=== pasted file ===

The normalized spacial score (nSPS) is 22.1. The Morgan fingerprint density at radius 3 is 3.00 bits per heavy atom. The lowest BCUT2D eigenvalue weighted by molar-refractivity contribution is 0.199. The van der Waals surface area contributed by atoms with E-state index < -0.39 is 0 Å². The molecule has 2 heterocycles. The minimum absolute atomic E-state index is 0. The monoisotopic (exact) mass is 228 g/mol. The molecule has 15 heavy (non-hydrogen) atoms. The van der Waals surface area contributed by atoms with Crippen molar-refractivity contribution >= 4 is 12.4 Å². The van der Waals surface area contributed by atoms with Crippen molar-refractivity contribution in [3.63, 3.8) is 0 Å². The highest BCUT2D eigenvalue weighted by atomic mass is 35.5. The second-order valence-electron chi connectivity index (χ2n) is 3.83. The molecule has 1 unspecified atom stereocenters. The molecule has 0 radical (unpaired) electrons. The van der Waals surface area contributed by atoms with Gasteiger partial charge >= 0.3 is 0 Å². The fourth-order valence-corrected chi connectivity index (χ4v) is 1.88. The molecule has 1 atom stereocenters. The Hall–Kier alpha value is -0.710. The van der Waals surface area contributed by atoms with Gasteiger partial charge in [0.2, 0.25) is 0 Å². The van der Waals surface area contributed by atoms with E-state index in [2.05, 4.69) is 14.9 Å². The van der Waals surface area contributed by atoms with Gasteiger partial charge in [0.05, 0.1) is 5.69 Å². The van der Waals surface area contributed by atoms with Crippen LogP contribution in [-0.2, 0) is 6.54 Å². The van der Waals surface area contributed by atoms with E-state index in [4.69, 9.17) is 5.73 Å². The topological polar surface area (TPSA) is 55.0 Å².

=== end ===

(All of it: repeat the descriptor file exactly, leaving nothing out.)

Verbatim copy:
The normalized spacial score (nSPS) is 22.1. The Morgan fingerprint density at radius 3 is 3.00 bits per heavy atom. The lowest BCUT2D eigenvalue weighted by molar-refractivity contribution is 0.199. The van der Waals surface area contributed by atoms with E-state index < -0.39 is 0 Å². The molecule has 2 heterocycles. The minimum absolute atomic E-state index is 0. The monoisotopic (exact) mass is 228 g/mol. The molecule has 15 heavy (non-hydrogen) atoms. The van der Waals surface area contributed by atoms with Crippen molar-refractivity contribution >= 4 is 12.4 Å². The van der Waals surface area contributed by atoms with Crippen molar-refractivity contribution in [3.63, 3.8) is 0 Å². The highest BCUT2D eigenvalue weighted by atomic mass is 35.5. The second-order valence-electron chi connectivity index (χ2n) is 3.83. The molecule has 1 unspecified atom stereocenters. The molecule has 0 radical (unpaired) electrons. The van der Waals surface area contributed by atoms with Gasteiger partial charge >= 0.3 is 0 Å². The fourth-order valence-corrected chi connectivity index (χ4v) is 1.88. The molecule has 1 atom stereocenters. The Hall–Kier alpha value is -0.710. The van der Waals surface area contributed by atoms with Gasteiger partial charge in [0.2, 0.25) is 0 Å². The van der Waals surface area contributed by atoms with E-state index in [2.05, 4.69) is 14.9 Å². The van der Waals surface area contributed by atoms with Gasteiger partial charge in [0.05, 0.1) is 5.69 Å². The van der Waals surface area contributed by atoms with Crippen LogP contribution in [-0.2, 0) is 6.54 Å². The van der Waals surface area contributed by atoms with E-state index in [4.69, 9.17) is 5.73 Å². The topological polar surface area (TPSA) is 55.0 Å².